Last edited: Jul 7, 2011
  12. Becky Stevens mom

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    Hello and welcome, I see this is your first post here:cwds:

    This doesnt always mean that too much insulin is being given. Often with alot of activity a CWD will go low. My son has had type 1 for 7 years and can go low with activity. I usually have to up his I:C ratio to deal with that.

    Rebounds like this, going from a low under 50 to over 300 in a couple hours, are more common in newly diagnosed child. The liver has a large store of glucagon still at this time but cant regulate how much it puts out there so there may be a high blood sugar after.

    You can try giving a small snack before alot of activity, milk is a good idea or something with peanut butter, the fat and protein will sometimes keep blood sugars stable during the activity. Check with the endo to see if this is a good plan.
     
  13. Heather(CA)

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    How low was she? It's possible you caught it on it's way back up...Make sure you give a snack before you know she's going to be running around. By ding that you can avoid the lows and possible rebounds :)
     
  14. Heather(CA)

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    Seth has had D for over 8 years and I'm pretty sure he rebounded last night.:confused: He had a LOT of exercise yesterday (Went to the lake for a B-Day party) I didn't hear my alarm:(

    his last test was 104. Woke up at 300. Before that VERY stable over night numbers.
     
  15. wilf

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    This thread was started in March, and the OP has surely moved on.. :cwds:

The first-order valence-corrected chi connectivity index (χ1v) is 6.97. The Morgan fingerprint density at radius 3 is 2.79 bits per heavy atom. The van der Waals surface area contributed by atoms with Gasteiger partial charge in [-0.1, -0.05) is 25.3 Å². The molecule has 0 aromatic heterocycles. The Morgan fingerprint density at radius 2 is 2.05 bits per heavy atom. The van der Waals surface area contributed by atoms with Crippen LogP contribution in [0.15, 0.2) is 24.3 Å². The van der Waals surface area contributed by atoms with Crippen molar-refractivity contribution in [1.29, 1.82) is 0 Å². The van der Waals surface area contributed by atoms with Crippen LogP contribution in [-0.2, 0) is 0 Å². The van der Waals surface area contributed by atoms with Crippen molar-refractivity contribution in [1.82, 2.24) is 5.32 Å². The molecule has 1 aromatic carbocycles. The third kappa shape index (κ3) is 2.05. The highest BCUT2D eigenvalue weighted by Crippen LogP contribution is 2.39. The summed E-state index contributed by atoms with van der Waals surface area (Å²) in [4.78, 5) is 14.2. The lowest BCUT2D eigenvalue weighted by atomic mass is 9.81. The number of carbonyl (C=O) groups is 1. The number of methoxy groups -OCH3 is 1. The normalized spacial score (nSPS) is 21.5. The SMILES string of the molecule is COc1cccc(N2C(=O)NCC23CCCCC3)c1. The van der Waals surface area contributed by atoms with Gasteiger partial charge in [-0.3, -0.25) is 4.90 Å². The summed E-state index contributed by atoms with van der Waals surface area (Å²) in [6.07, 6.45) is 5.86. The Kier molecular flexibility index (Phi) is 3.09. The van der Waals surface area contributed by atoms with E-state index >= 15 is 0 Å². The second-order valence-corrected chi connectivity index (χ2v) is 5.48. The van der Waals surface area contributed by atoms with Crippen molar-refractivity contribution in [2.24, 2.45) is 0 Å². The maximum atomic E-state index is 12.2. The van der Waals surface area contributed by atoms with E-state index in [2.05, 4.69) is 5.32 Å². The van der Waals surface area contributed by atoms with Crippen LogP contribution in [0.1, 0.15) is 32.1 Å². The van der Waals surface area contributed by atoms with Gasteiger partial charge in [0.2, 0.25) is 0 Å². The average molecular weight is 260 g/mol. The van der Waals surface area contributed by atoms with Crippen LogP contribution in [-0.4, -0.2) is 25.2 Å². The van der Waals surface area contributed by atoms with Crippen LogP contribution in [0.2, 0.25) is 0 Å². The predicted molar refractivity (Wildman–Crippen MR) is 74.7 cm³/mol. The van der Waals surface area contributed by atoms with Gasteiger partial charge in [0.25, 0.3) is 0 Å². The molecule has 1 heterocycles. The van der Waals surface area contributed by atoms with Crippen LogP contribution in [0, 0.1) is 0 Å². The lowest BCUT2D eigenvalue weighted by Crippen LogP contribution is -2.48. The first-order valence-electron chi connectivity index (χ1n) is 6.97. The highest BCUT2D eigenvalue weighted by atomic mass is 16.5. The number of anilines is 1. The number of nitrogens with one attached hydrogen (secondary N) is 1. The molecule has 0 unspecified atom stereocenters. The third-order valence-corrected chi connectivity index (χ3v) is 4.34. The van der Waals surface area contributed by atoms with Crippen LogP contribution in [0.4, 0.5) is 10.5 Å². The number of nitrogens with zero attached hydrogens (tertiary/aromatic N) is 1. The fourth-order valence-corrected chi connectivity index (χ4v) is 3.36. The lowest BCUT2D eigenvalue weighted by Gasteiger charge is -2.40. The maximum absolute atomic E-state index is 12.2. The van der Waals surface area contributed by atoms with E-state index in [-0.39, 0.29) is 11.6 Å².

16. Heather(CA)

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    Oh he he:D
     
  17. natallia

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    "There are ways to determine how much 1 gram of carb brings her up based on some general factors" - does anyone know how to calculate that?
    My 10 months old has highs and lows all the time, it seams its always at extremes from 60 to 500s. I just don't know how many carbs to give him every time....Maybe there is a formula to calculate that? thank you very much, everyone!
     
  18. JaxDad

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    Hi Natallia, I see that's your first post here so I'll start by saying "Welcome".

    It must be so challenging to manage a 10 month old with T1d and I can see why you would be struggling with such highs and lows since I can only imagine how little insulin or carb it takes to greatly alter your child's blood sugar.

    Here is the thread you're looking for.